Cuban Posters of OSPAAAL 1960-1980, at ZDB

The current local election campaign prompts a period of reflection to reckon, among other things, the sort of image that parties and political candidates rely on to establish communication with citizens. Political billboards emerge one after the other, with worn-out slogans, a barely tolerable printing quality and a low-level imagery, one that sometimes even become laughable. The simplistic act of using, for communication purposes, the photo of the candidates personifies an egotistic trait, with the spotlight being focused on a single, individual person, far from the ideas (ideologies) or the issues faced by the community. The current political billboards are a reflection of the major disease of contemporary and professional politics: vanity.

This was not always the case. The artistic vanguards of the 20th century, for instance, conceived political posters with a high-level printing quality, in large numbers, endowed with an impressive communicational cleanliness. Art and politics came together in radical experiences to convey ideological messages and images, despite being something deeply totalitarian, oppressive and insidious. The political instrumentation of art would eventually, and logically, distort the much-needed freedom to nurture creation and thought.

However, the Cuban Revolution and the liberation initiatives launched by OSPAAAL – Organization of Solidarity with the People of Asia, Africa and Latin America – gave a new lease of creativity and brand new edges to political posters. Based on this organization, and on the issuance of the magazine Tricontinental, artists and politicians joined efforts to disseminate posters that would call for equality, economic and social justice, tolerance, respect, national independence and the emancipation from any colonizing initiative. In other words, these actions were mainly focused on the so-called third-world countries.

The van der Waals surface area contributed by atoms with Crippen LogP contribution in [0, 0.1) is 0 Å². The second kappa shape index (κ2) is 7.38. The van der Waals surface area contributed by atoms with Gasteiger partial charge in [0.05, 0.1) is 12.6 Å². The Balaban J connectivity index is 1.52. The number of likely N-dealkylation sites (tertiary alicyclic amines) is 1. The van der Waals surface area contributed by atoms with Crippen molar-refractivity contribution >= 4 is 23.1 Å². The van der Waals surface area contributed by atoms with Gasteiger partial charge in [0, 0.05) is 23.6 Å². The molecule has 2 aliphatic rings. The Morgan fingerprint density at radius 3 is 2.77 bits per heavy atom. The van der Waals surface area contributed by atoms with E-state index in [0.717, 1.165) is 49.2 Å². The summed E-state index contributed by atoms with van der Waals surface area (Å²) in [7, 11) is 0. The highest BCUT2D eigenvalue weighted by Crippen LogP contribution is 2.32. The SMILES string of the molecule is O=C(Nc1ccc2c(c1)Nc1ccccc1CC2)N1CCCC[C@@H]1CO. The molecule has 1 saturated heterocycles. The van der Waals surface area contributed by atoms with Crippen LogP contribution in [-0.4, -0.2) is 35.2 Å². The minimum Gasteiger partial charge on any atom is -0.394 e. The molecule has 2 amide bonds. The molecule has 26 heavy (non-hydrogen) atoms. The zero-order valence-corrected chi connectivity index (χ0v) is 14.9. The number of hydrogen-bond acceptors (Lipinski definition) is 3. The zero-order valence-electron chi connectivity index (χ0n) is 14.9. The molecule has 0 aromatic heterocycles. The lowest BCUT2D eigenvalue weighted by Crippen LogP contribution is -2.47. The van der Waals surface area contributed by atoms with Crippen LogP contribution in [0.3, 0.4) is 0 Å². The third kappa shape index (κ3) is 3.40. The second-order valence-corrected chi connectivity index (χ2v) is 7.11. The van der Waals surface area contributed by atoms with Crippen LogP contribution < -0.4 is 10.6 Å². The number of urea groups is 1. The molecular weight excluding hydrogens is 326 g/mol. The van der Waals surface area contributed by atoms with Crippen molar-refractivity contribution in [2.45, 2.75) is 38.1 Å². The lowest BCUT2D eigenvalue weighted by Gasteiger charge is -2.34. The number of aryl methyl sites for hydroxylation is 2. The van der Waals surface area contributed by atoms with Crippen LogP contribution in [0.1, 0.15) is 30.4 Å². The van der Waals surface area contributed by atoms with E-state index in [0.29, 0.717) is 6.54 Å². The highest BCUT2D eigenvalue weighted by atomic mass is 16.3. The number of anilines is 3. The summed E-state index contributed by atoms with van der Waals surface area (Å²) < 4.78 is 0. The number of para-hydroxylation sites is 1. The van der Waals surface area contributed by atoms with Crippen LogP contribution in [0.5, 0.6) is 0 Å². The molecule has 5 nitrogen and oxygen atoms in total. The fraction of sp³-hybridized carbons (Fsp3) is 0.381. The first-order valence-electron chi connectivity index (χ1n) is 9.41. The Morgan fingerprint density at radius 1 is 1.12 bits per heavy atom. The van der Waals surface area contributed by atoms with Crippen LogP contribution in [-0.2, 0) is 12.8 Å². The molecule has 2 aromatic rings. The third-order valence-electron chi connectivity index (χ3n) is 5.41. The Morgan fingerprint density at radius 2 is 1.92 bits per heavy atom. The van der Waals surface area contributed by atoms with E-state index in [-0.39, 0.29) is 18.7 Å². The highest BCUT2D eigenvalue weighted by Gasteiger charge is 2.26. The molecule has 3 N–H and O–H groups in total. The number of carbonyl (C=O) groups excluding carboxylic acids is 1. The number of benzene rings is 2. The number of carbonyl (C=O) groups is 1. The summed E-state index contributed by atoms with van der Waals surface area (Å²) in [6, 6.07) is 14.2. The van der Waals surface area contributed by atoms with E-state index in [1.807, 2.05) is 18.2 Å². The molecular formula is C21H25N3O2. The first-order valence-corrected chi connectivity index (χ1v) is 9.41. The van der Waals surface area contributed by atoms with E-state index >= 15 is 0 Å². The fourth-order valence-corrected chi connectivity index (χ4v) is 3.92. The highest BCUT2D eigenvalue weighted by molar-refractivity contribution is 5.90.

The exhibition Cuban Posters of OSPAAAL 1960-1980, at ZDB, comprehensively exhibits this whole graphic and artistic work of political posters produced throughout two decades, a period when the seminal figure of Fidel Castro conveyed a prominent intellectual, critic and ideological gravitas, and the other, the one of Che Guevara, portrayed a feisty and revolutionary beacon, aspired by many. A bit all over the building, from the ground to the second floor, the full-fledged hypocrisy of the twisted machinations of contemporary politics (from the 60s onwards) is exposed in illustrated messages, more or less subliminal, more or less explicit, with cynicism, humour and inventiveness.

Natxo Checa, the exhibition’s curator, says that this is a historical exhibition. Historical but not dated. These are documents that, despite being several decades old, are still up to date from the printing and political point of view. Syria and the Middle East are part of it, and so is the inescapable Israeli-Palestinian conflict. Many African countries, known as oppressed, are equally part of this sample: Mozambique, Guinea-Bissau, Namibia, Angola, Congo – and curiously, as stated by Natxo Checa, these nations were not only oppressed in the past (some of them by Portugal, let that be clear), but continue to be up to this day. In other words, about 50 years later, history has radically changed for some, but remained largely unaltered for others which, nonetheless, represent a significant percentage of the world’s population.

And if the exhibition is simply made of posters, the complexity inherent to these and to the exhibition is not as straightforward as it seems, when taking into account what was said and a lot more (the use of the magazine as an artistic and design support, the urban trait of the posters, the reproducibility and the dawn of photography which started to compete with illustration, etc.). And this whole context claims for the establishment of a publication capable of gathering the several subjects exhibited, reflecting on a technique often forgotten, and its relationship with contemporary art, or with current art. Amid the appalling uncertainty of modern times, it is possible that expressive genres of struggle and resistance may end up crossing paths with many of these documents.

Cuban Posters of OSPAAAL 1960-1980 is curated by Natxo Checa, through the event of Lisbon Ibero-American Capital of Culture 2017, and it can be seen at ZDB until September 23, from Wednesday to Saturday, 6 pm to 10 pm.

José Rui Pardal Pina (n. 1988) has a master's degree in architecture from I.S.T. in 2012. In 2016 he joined the Postgraduate Course in Art Curation at FCSH-UNL and began to collaborate in the Umbigo magazine.

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